Grease is the Word
I woke up this morning feeling I had a job to do. Having dreamt one of those dreams where I was roaming the world. I remember driving through rolling hills to get to ocean beaches with my husband, and returning to the sand dune mountains to base camp where I discussed with my family friend about traveling the islands off Thailand exchanged ideas on how to travel efficiency, and at a low cost, keeping things simple and local. Somewhere in the dream, I also remember returning to Cornwall, and seeing people's holiday excess and feeling astounded, but humbled that I was never taught to travel in this way.
When I woke up, I felt this overwhelming feeling of freedom. It could be a mix of several things. Seeing friends using and learning new skills on tropical islands through the ultra quick and subliminal medium of social media, the fact that I am now tied in to a full working week and have lost a little bit of freedom, or contrasts between what I have been reading in my music therapy studies.
I am a child of the child of the post war era. I am a millennial, generation Y, the Net generation. As my birthday is 1987, I was turning into an adult at the turn of the century. So as a millennial from the UK, what does this mean for me?
From where I'm sat, I feel an overall feeling of social freedom. We have free social lives online, we can develop any strengths and interests at any time with other people who have the same interests and desires. We can connect globally with each other at a click of a button and book cheap flights on aeroplanes that ferry us to every far reach of the globe and meet people from cultures very different from our own. This is the world that has been developed by our parents, and is now being driven by us.
Millennials also remember stories from our grandparents about the unbelievable destruction and devastation of the war, and feeling the trauma tricking down through stories and behaviours we learned from our favourite family members. We were the lucky ones, but we also carry the weight of that luck on our shoulders.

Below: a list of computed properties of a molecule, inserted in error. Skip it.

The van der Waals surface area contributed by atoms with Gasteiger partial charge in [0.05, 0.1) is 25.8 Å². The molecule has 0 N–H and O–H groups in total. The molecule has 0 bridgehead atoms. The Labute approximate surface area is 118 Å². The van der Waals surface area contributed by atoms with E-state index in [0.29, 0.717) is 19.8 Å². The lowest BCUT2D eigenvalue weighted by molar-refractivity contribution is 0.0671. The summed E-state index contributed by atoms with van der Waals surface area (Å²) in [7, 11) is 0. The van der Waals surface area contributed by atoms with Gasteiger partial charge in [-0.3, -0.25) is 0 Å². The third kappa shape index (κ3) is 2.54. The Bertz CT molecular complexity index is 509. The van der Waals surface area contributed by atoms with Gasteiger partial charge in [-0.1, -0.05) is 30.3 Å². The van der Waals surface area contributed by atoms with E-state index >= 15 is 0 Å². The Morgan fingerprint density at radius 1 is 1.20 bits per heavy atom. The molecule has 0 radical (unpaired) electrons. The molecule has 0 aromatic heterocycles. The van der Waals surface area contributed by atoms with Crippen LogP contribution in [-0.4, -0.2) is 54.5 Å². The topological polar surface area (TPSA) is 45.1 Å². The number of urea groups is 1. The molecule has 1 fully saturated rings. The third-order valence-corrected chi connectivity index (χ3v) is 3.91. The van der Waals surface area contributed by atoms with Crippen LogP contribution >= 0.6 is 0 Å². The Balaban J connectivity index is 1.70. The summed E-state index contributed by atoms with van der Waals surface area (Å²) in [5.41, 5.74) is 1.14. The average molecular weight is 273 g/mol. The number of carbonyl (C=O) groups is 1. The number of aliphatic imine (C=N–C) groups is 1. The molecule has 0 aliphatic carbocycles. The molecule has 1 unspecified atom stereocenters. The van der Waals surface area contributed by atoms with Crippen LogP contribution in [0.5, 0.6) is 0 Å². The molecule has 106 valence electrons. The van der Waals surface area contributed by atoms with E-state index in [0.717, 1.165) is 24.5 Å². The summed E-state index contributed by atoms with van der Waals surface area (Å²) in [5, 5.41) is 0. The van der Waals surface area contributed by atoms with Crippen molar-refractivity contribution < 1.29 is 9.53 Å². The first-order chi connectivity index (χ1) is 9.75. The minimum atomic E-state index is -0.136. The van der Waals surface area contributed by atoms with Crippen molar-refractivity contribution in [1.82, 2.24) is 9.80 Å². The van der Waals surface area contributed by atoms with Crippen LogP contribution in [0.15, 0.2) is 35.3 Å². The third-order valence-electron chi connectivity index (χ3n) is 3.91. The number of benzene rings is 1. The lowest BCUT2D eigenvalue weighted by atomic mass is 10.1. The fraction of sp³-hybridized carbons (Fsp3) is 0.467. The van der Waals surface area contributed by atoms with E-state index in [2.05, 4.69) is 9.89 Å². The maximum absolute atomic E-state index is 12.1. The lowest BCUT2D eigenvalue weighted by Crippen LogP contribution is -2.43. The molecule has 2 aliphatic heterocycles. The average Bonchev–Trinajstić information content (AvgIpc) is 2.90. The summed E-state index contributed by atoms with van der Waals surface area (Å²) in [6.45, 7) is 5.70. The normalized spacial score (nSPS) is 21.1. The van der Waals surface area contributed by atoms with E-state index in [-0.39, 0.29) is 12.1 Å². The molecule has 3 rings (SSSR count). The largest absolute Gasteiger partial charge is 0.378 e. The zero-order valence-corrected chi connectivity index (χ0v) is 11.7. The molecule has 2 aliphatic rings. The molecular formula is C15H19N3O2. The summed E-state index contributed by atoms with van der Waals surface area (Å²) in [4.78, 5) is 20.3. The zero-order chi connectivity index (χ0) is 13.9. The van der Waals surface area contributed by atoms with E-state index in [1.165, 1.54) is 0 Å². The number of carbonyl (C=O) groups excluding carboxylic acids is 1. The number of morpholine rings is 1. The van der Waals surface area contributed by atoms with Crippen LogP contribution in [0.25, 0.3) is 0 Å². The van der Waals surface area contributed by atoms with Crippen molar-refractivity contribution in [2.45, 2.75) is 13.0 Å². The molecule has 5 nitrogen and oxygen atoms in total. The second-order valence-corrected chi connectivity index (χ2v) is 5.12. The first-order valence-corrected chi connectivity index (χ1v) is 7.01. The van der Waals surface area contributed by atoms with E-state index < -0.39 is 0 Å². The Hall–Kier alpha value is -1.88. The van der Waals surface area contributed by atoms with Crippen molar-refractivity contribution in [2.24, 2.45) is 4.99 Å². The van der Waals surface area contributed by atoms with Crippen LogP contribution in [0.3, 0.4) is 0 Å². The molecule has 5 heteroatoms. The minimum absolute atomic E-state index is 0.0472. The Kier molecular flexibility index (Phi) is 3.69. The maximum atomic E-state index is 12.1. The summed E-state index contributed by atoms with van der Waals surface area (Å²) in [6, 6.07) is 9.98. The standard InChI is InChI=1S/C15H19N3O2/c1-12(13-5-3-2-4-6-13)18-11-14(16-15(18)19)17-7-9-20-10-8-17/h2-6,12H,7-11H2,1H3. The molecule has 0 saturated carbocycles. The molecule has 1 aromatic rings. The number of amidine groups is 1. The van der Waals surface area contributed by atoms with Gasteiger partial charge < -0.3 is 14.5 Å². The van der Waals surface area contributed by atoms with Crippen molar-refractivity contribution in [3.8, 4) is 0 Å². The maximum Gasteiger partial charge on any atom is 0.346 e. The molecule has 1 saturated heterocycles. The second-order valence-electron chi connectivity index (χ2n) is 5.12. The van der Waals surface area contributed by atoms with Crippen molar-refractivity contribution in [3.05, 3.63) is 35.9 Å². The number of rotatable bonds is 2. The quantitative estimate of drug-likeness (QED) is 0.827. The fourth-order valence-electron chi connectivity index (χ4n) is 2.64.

Is this the reason why in countries affected by war, music becomes a necessary outlet for human creation? Is this one of the reasons why the music scene in the UK is so diverse and dynamic? Is this why people dance until the early hours and enjoy watching music together as a shared humanity?
This week I read a couple of autobiographies about music therapists as part of my studies. It is incredibly insightful to read about the lives of people who make and have made so much progress for the profession of music therapy. Its is still a young profession in it's modern professional state, has only been around since the 1950's, pioneers such as Nordoff and Robbins and many music therapists you read about grew up and worked in the post war era, learning music as a child in churches, homes and traditional environments, and classically trained on instruments like the piano, cello and violin.
For millennials, many children learned traditionally through classical means, and many children started learning through (new) jazz grades. In lessons, children could articulate their freedom on which ever instrument they chose and no longer needed to be confined to one style of music. Children could now learn music from jazz artists from America and the UK, music from the 40's, 50's, 60's, 70's and 80's.. Blues, be-bop, jazz and swing. Music teaching started to become as diverse as the music itself and young musicians were growing older, learning to play music from the greats such as Charlie Parker and Dizzie Gillespie, among many others.
Now, when you meet fellow musicians at jam nights and festivals, they have wonderful musical pallet from which they have learned, some classically trained, some Jazz, some from modern means, some electronic and digital and some from distant shores. 2010's have been a very interesting place to make music. It represents itself in the music which is being created and released every day. A celebration of musical freedom.
If musical freedom and social freedom are aligned, and like in my dream, we really are free to express who we really are in this era, then I feel we have a job to help share this freedom with others. Many people are not free. Many people don't have the opportunity we do, much like our grand parents, who had to sacrifice their own freedom for the freedom of the next generations. Can we use music to help bridge the gap and offer a helping hand?
If we are able to drive this machine, then the only way we can find fulfilment in this free world, is to assist others in their quests too.
And for some inspirational lyrics our parents listened too, Grease is the word!
Jazz in the UK - The British Jazz Invasion
Nordoff and Robbins
Rouse, M. (n.d.). What is Millennials (Generation Y)? - Definition from WhatIs.com. Retrieved March 13, 2019, from https://whatis.techtarget.com/definition/millennials-millennial-generation